A Polywell Fusion Reactor Designed for Net Power Generation
Joel G. Rogers
Published online: 1 December 2017
Ó Springer Science+Business Media, LLC, part of Springer Nature 2017
A brief history of Polywell progress is recounted. The present PIC simulation explains why the most recent Polywell fusion
reactor failed to produce fusion energy. Synchronized variations of multiple parameters would require DC power supplies,
not available in historic model testing. Even with DC power, the simulation showed that the trapping of cold electrons
would ruin plasma stability during start-up. A theoretical solution to this trapping problem was found in Russian literature
describing diocotron-pumping of electrons out of a plasma trap at Kharkov Institute. In Polywell, diocotron-pumping
required matching the depth of the potential-well to the electron-beam current falling on a special aperture installed in one
of the electromagnets. With diocotron-pumping the reactor was simulated to reach steady-state, maximum-power operation
in a few milliseconds of simulated time. These improvements, validated in simulating small-scale DD reactors, were scaled
up by a factor of 30 to simulate a large, net-power reactor burning p ?
B fuel. Power-balance was estimated from a
textbook formula for fusion power density by numerically integrating the power density. Unity power-balance required the
size of the p ?
B reactor to be somewhat larger than ITER.
Keywords Polywell fusion power reactor Á Scale-model testing Á Particle-in-cell (PIC) plasma simulation Á
Polywell continues to show promise as a design for fusion
power production. Scale model reactors of the Polywell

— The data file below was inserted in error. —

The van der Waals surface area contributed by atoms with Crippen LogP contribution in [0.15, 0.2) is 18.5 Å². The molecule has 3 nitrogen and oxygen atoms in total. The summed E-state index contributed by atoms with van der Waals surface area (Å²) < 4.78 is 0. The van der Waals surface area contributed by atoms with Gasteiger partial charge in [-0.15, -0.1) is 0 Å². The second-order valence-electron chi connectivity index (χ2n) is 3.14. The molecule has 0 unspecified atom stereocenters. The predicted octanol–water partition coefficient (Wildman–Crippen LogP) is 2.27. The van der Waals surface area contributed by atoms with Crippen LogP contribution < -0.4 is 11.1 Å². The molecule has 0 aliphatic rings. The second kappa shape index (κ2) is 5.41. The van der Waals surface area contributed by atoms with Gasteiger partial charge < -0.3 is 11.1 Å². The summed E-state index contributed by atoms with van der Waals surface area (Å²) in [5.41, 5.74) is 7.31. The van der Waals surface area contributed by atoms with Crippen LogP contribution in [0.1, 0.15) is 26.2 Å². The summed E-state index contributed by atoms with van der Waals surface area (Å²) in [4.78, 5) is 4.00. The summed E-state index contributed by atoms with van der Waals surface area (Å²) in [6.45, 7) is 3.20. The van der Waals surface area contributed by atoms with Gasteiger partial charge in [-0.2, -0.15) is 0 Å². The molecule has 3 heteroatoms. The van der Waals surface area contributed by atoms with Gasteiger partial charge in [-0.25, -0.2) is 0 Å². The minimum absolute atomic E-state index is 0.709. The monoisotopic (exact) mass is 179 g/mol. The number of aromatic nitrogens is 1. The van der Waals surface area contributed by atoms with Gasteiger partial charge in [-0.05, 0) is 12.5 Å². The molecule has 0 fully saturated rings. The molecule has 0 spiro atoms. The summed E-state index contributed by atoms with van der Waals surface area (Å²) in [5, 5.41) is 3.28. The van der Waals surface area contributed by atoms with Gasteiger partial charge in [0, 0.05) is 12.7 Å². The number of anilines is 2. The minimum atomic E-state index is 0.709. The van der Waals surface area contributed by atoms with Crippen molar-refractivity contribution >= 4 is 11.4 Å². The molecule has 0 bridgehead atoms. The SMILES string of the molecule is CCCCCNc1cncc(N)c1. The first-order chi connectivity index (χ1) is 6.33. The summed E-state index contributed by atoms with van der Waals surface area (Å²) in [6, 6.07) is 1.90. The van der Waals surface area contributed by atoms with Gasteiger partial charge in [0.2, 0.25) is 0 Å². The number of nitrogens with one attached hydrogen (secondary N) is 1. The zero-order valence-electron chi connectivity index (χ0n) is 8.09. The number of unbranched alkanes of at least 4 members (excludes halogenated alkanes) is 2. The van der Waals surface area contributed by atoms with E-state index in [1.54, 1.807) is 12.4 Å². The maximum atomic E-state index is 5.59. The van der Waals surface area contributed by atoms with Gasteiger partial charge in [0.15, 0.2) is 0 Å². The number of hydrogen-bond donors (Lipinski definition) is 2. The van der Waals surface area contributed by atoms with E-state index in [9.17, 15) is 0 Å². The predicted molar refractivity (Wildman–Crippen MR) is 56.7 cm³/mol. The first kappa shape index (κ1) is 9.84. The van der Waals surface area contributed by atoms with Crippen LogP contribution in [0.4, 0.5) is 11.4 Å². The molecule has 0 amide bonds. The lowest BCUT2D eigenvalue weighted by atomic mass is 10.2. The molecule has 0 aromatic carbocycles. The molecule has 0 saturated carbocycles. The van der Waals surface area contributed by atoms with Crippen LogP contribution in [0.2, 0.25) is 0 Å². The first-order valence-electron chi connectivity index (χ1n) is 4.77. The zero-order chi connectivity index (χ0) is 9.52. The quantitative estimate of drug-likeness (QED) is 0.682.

design have been built and tested in the Energy Matter
Conversion Company (EMC2), founded in 1987 by Poly-
well’s inventor, Dr. Robert W. Bussard. Table 1 summa-
rizes Polywell progress since the founding of the company.
Over the years that EMC2 was in operation, many
generations of scale-model Polywell reactors were
designed, built, and tested. The latest of these, named WB-
8, was designed to produce more fusion energy than its
predecessors, WB-6 and WB-7, which had already pro-
duced record levels of fusion output energy. For reasons
not fully explained, WB-8 produced no fusion energy at all.
After the failure of WB-8, EMC2 abandoned the Polywell
principle in favor of a new experimental design . The
new design omitted the high voltage bias on the magnets,
an essential feature of Bussard’s designs. This latest
‘‘Polywell’’ relies on high energy plasma injection instead
of high voltage electron beams for heating the plasma.
Without the bias on the magnets, the cusp losses of elec-
trons are expected to be impractically large.
Following a ﬁnal report from the Company’s CEO in
2014 , no further experimental work on Polywell has
been reported. Theoretical work has continued on several
fronts [7, 8, 10]. The additional theoretical analysis
reported here seeks to answer the following three ques-
tions: (1) What went wrong with the testing of model
reactor WB-8 that prevented it from producing energy? (2)
What new design features could be added to produce
energy from DD model reactors? (3) What are the pro-
spects for a net power, aneutronic reactor burning proton-
plus-boron (p ?
Particle-in-cell (PIC) simulation  is the most rigor-
ous method available for analysis of plasma conﬁnement
devices. The computer code used in this work is OOPIC
Pro, a commercial version  of a software program
developed over several decades at Berkeley . A public-
domain version of the software, called XOOPIC, is cur-
rently available from the University of Michigan .
& Joel G. Rogers
Journal of Fusion Energy (2018) 37:1–20